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Linen chest with scholar and flower motifs

Early 20th century

Linen chest with scholar and flower motifsOrigin: Shandong province

  • elm wood
  • 1015mm wide x 620mm deep x 720mm high

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The chest was the first form of storage with its origins as small boxes going back over 2000 years. This piece is one of the large linen chests. It has its own built-in base to keep the bottom of the chest off the floor and so protect the contents.

The brass clasp is a motif of a sceptre called a "ruyi". The ruyi was originally used by the emperor but was also known to have been used by other officials and persons and has subsequently been absorbed in to Chinese iconography. The term literally means "as you wish" and implies perfect satisfaction, that all one's wishes come true including, for example wealth and high honour as well as a long life.

The lacquer on the chest is tree sap based mixed with other natural oxides to produce a variety of colours. The painting on the front of the chest is reminiscent of a scholar's studio. The display stand has a pot in which there is a fly whisk, fan and a ruyi. In essence, these items along with the pair of lion-like figures represent a wish for career advancement. There is a cup with a double happiness character placed on a book. This character represents a wish for a newly married couple to have a happy marriage. The surrounding butterflies and chrysanthemums are a wish for a long life.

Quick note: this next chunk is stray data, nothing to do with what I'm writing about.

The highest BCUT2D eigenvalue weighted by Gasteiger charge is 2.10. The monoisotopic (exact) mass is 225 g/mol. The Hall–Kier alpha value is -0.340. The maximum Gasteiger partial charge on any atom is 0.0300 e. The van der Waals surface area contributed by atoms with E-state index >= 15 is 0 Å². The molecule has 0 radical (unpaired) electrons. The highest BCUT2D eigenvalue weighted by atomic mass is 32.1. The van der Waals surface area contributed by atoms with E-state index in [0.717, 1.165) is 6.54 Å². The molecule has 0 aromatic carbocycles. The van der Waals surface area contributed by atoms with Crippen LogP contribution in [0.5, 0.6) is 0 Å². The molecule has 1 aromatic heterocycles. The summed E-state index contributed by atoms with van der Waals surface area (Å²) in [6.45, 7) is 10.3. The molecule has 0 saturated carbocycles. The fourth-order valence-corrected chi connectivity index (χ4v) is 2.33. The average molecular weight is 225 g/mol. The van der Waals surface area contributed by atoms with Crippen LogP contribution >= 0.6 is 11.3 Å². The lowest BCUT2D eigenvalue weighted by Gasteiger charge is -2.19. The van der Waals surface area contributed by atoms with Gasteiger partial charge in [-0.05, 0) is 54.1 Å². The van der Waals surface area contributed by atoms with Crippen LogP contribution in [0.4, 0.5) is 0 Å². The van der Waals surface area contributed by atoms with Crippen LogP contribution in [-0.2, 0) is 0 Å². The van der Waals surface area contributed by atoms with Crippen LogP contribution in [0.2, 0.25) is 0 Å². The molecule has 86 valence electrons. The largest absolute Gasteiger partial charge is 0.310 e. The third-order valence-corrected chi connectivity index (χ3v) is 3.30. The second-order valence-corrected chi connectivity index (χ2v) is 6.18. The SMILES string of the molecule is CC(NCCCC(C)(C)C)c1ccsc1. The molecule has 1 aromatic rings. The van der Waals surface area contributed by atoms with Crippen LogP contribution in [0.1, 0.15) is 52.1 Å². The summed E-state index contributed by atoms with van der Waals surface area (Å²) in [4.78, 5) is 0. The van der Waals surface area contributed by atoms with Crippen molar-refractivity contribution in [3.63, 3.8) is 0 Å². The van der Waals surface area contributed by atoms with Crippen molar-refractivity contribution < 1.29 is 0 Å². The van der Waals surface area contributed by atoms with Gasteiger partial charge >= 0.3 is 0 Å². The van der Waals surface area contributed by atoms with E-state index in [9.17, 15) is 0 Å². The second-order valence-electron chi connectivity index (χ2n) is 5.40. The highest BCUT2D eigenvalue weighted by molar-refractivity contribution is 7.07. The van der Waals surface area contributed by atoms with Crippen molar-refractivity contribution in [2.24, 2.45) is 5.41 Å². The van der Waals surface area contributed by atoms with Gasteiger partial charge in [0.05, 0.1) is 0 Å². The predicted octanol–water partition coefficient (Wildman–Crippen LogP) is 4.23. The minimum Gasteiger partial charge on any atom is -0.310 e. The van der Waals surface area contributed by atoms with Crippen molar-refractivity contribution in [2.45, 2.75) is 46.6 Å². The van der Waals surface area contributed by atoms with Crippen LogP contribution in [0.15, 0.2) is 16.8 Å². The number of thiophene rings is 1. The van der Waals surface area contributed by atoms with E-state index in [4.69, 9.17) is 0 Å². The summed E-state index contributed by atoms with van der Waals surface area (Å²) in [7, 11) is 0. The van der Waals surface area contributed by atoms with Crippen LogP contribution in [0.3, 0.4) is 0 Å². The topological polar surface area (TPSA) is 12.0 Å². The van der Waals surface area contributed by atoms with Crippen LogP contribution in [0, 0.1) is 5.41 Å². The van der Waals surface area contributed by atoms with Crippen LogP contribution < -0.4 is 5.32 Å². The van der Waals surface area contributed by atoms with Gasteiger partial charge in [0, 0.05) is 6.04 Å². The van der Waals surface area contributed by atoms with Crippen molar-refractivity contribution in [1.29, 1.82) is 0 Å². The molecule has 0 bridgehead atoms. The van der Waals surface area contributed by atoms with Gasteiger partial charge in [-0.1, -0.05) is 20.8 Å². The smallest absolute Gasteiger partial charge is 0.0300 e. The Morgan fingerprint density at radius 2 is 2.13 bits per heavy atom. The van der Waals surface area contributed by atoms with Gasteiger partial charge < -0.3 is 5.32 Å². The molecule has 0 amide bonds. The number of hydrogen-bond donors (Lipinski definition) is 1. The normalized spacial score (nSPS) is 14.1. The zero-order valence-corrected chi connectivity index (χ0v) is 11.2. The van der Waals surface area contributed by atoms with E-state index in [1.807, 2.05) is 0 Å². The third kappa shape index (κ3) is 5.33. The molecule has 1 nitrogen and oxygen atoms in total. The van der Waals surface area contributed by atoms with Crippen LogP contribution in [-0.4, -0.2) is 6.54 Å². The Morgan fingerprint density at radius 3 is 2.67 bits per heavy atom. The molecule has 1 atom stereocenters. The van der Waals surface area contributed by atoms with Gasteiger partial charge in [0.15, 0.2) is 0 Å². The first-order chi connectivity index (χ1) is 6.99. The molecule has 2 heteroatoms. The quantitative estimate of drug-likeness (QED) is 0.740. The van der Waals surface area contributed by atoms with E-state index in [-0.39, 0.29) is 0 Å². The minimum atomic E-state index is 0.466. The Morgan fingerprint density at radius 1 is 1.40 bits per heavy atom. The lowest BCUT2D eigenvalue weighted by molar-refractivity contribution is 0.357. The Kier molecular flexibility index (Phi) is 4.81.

One side of the chest has peonies, a symbol of prosperity. The other side has painting of plum blossom representing the Five Blessings of happiness, good health, long life, love of virtue and a natural death.

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